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Comment Re:Be still, my heart! (Score 1) 214

I don't think it is irrelevant. If someone found a unique splicing from three different areas of a gene, a splicing that is not produced by the body, it's not "natural". The body doesn't produce that particular variant, even though it's composed completely of coding regions from a gene. The researches constructed that sequence from bits of an existing gene. They created that particular sequence. To go to the extreme end, one could say that any sequence is going to be an alternative splicing of individual bases. I think there has to be room for people to create particular molecules that are based on sequences found in nature -- the kicker is that the specific molecule in question isn't found in that organism. Not in that particular form as a single entity.

Comment Re:Be still, my heart! (Score 1) 214

If the researchers do isolate a particular strand of cDNA that does not occur in that particular form, by which I mean you're not going to find that piece of cDNA existing as a standalone entity within a cell and that particular sequence as a stand-alone provides functional, therapeutic effects, I think that's a gray area.

Comment Encrypted phones (Score 4, Informative) 364

There are encrypted GSM phones with end-to-end encryption when talking to a similar phone. They're overpriced and hard to buy, but available. The source code is available so you can see how it works. It's classic Diffie-Hellman 4096-bit key exchange to establish a session key, followed by 256-bit AES encryption for the data.

It's too bad OpenMoko tanked. That was a totally open source phone down to the hardware level. That plus Cryptophone-compatible code would have been trustworthy.

Comment Re:Be still, my heart! (Score 2) 214

I think it's a bit more complicated than that. Blindly creating cDNA is one thing. Identifying particular cDNA that can be used for therapeutic purposes is a whole other thing and requires a lot of research. I can understand protections for the first researcher/group to identify a particular sequence that can be used for gene therapies. It's fair to address exactly what those protections should be. We need protections from people who want to patent sequences willy-nilly. There needs to be a strong reason for why the particular sequence in question has been identified for protection. Perhaps a form of copyright may be more appropriate there than patent.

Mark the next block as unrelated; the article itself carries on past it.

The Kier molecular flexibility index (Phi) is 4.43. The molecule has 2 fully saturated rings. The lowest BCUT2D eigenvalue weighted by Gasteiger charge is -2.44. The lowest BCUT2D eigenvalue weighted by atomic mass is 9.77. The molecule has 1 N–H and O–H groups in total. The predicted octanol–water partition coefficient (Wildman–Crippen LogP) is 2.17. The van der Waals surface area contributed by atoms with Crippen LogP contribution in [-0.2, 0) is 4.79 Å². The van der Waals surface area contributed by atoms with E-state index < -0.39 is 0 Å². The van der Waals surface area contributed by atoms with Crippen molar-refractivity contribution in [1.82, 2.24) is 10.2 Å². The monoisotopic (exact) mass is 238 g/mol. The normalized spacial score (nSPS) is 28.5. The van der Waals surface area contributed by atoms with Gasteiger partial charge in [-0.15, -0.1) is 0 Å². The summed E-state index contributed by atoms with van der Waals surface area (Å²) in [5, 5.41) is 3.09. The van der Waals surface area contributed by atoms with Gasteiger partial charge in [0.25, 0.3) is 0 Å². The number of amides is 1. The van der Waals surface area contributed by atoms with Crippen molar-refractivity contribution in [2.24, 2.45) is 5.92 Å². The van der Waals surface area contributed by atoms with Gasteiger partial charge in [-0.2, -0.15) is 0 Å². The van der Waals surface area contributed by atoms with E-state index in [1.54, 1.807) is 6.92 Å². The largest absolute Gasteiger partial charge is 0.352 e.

Comment Re:The market works on expectations (Score 2) 214

It was actually good news for Myriad, not just non-terrible news. While they did lose some parts of their patent, the core test is still protected.

In addition the way the decision was stated settles the entire field of biotech patents in such a way as to give certainty that there will be lots of opportunity for patentable inventions in the field, AND that R&D activities on isolated human DNA will be able to continue without threat of patent suits.

It isn't just Myriad stock that is up today. The stock market index for the WHOLE BIOTECH INDUSTRY is up substantially.

The Courts

Supreme Court: No Patents For Natural DNA Sequences 214

ColdWetDog writes "The ongoing story of Myriad Genetics versus the rest of the world has come to an end. In a 9-0 decision, the US Supreme Court has decided that human genes cannot be patented. From a brief Bloomberg article: 'Writing for the court, Justice Clarence Thomas said isolated DNA is a "product of nature and not patent eligible merely because it has been isolated." At the same time, Thomas said synthetic molecules known as complementary DNA, or cDNA, can be patented because they require a significant amount of human manipulation to create.' Seems perfectly sane. Raw genes, the ones you find in nature are, wait for it — natural. Other bits of manipulated DNA / RNA / protein which take skill and time to create are potentially patentable. Oddly, Myriad Genetics stock actually rose on that information." Adds reader the eric conspiracy: "The result for Myriad is that they still have protection for their test, however the decision also allows researchers to work with the DNA sequences that are predecessors to the cDNA used in the test." Here's an AP report on the ruling, as carried by the Washington Post.

Comment Re:Contractor (Score 1) 473

I'm a contractor with pre-existing conditions, and I got health insurance without any problem. I think health insurance generally runs from $3000-$12000/year depending on what you need and how big your family is. My current New York subsidized plan is about $4500/yr.

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